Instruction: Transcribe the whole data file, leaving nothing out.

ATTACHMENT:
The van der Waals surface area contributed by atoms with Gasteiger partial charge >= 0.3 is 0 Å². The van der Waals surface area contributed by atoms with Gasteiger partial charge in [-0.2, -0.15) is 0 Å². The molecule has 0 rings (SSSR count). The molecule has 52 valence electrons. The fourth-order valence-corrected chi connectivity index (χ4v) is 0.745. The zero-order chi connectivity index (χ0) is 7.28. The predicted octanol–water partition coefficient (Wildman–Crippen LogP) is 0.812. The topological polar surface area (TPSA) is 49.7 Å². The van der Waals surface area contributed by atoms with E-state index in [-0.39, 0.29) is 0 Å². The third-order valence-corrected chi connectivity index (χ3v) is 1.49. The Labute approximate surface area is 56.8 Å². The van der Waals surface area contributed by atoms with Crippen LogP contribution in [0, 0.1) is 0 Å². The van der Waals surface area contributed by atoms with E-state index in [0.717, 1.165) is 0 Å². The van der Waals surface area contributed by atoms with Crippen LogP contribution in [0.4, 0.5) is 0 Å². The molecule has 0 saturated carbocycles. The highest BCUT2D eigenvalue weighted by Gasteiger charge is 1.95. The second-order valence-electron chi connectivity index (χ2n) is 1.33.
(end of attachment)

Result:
The van der Waals surface area contributed by atoms with Gasteiger partial charge >= 0.3 is 0 Å². The van der Waals surface area contributed by atoms with Gasteiger partial charge in [-0.2, -0.15) is 0 Å². The molecule has 0 rings (SSSR count). The molecule has 52 valence electrons. The fourth-order valence-corrected chi connectivity index (χ4v) is 0.745. The zero-order chi connectivity index (χ0) is 7.28. The predicted octanol–water partition coefficient (Wildman–Crippen LogP) is 0.812. The topological polar surface area (TPSA) is 49.7 Å². The van der Waals surface area contributed by atoms with E-state index in [-0.39, 0.29) is 0 Å². The third-order valence-corrected chi connectivity index (χ3v) is 1.49. The Labute approximate surface area is 56.8 Å². The van der Waals surface area contributed by atoms with Crippen LogP contribution in [0, 0.1) is 0 Å². The van der Waals surface area contributed by atoms with E-state index in [0.717, 1.165) is 0 Å². The van der Waals surface area contributed by atoms with Crippen LogP contribution in [0.4, 0.5) is 0 Å². The molecule has 0 saturated carbocycles. The highest BCUT2D eigenvalue weighted by Gasteiger charge is 1.95. The second-order valence-electron chi connectivity index (χ2n) is 1.33.